Daniel Flam-Shepherd, James Requeima, David Duvenaud,
NeurIPS Bayesian Deep Learning Workshop, 2018.
paper | bibtex
Link to PDTS paper Parallel and distributed Thompson sampling for large-scale accelerated exploration of chemical space

Chemical space is so large that brute force searches for new interesting molecules are infeasible. High-throughput virtual screening via computer cluster simulations can speed up the discovery process by collecting very large amounts of data in parallel, e.g., up to hundreds or thousands of parallel measurements. Bayesian optimization (BO) can produce additional acceleration by sequentially identifying the most useful simulations or experiments to be performed next. However, current BO methods cannot scale to the large numbers of parallel measurements and the massive libraries of molecules currently used in high-throughput screening. Here, we propose a scalable solution based on a parallel and distributed implementation of Thompson sampling (PDTS). We show that, in small scale problems, PDTS performs similarly as parallel expected improvement (EI), a batch version of the most widely used BO heuristic. Additionally, in settings where parallel EI does not scale, PDTS outperforms other scalable baselines such as a greedy search, ϵ-greedy approaches and a random search method. These results show that PDTS is a successful solution for large-scale parallel BO.

José Miguel Hernández-Lobato, James Requeima, Edward O. Pyzer-Knapp, Alán Aspuru-Guzik
International Conference on Machine Learning, 2017.
paper | bibtex
Link to BDNN priors paper Mapping Gaussian Process Priors to Bayesian Neural Networks

Currently, BNN priors are specified over network parameters with little thought given to the distributions over functions that are implied. What do N(0, 1) parameter priors look like in function space and is this a reasonable assumption? We should be thinking about priors over functions and that network architecture should be an approximation strategy for these priors. Gaussian Processes offer an elegant mechanism in the kernel to specify properties we believe our underlying function has. In this work we propose a method to, using a BNN, approximate the distribution over functions given by a GP prior.

Daniel Flam-Shepherd, James Requeima, David Duvenaud,
NIPS Bayesian Deep Learning Workshop, 2017.
paper | bibtex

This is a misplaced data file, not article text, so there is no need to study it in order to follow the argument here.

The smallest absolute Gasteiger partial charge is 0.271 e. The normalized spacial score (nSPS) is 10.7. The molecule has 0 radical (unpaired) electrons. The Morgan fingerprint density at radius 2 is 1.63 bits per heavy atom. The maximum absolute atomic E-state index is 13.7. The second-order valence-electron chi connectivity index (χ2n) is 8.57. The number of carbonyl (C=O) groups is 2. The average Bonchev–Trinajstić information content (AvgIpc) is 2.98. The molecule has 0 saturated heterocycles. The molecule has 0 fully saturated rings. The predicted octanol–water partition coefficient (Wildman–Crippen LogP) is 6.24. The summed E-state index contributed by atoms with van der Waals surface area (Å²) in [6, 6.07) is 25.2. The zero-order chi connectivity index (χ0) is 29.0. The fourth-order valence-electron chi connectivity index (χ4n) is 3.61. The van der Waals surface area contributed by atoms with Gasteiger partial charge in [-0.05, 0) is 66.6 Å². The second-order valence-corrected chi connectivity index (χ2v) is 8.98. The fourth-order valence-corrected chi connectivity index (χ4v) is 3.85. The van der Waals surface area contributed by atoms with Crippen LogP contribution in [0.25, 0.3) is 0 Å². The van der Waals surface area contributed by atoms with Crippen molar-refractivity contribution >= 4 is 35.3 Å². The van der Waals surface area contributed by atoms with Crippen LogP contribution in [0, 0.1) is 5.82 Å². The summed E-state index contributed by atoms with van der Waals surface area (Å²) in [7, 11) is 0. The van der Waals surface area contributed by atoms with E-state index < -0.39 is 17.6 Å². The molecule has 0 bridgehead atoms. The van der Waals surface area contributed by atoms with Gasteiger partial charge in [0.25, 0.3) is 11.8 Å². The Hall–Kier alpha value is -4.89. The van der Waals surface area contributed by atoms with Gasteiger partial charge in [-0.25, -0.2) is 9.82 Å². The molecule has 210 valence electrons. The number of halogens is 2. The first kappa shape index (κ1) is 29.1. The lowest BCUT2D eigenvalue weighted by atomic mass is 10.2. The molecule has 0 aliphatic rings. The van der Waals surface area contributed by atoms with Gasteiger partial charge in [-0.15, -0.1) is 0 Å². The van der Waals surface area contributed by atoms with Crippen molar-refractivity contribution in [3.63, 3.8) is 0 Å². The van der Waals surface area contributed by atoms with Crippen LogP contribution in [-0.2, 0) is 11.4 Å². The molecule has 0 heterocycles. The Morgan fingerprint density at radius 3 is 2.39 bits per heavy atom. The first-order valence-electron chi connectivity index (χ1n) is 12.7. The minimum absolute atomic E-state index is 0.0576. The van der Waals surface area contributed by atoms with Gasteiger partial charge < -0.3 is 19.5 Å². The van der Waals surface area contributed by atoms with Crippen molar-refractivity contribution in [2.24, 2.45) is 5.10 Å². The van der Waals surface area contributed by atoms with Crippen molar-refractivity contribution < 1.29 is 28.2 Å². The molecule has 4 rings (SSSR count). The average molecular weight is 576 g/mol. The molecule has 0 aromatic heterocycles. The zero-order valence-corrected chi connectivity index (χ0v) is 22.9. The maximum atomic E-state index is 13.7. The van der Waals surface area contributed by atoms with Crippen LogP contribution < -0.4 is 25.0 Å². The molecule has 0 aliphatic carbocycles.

Link to Cambridge Master’s thesis Master's Thesis: Integrated Predictive Entropy Search for Bayesian Optimization

Predictive Entropy Search (PES) is an information-theoretic based acquisition function that has been demonstrated to perform well on several applications. PES harnesses our estimate of the uncertainty in our objective to recommend query points that maximize the amount of information gained about the local maximizer. It cannot, however, harness the potential information gained in our objective model hyperparameters for better recommendations. This dissertation introduces a modification to the Predictive Entropy Search acquisition function called Integrated Predictive Entropy Search (IPES) that uses a fully Bayesian treatment of our objective model hyperparameters. The IPES aquisition function is the same as the original PES aquision function except that the hyperparameters have been marginalized out of the predictive distribution and so it is able to recommend points taking into account the uncertainty and reduction in uncertainty in the hyperparameters. It can recommend queries that yield more information about the local maximizer through information gained about hyperparameters values.

James Requeima, Advisor: Zoubin Ghahramani
paper | bibtex | code
Link to McGill Master’s thesis Master's Thesis: Relative sectional curvature in compact angled 2-complexes

We define the notion of relative sectional curvature for 2-complexes, and prove that a compact angled 2-complex that has negative sectional curvature relative to planar sections has coherent fundamental group. We analyze a certain type of 1-complex that we call flattenable graphs Γ → X for an compact angled 2-complex X, and show that if X has nonpositive sectional curvature, and if for every flattenable graph π1(Γ) → π1(X) is finitely presented, then X has coherent fundamental group. Finally we show that if X is a compact angled 2-complex with negative sectional curvature relative to π-gons and planar sections then π1(X) is coherent. Some results are provided which are useful for creating examples of 2-complexes with these properties, or to test a 2-complex for these properties.

James Requeima, Advisor: Daniel Wise
paper | bibtex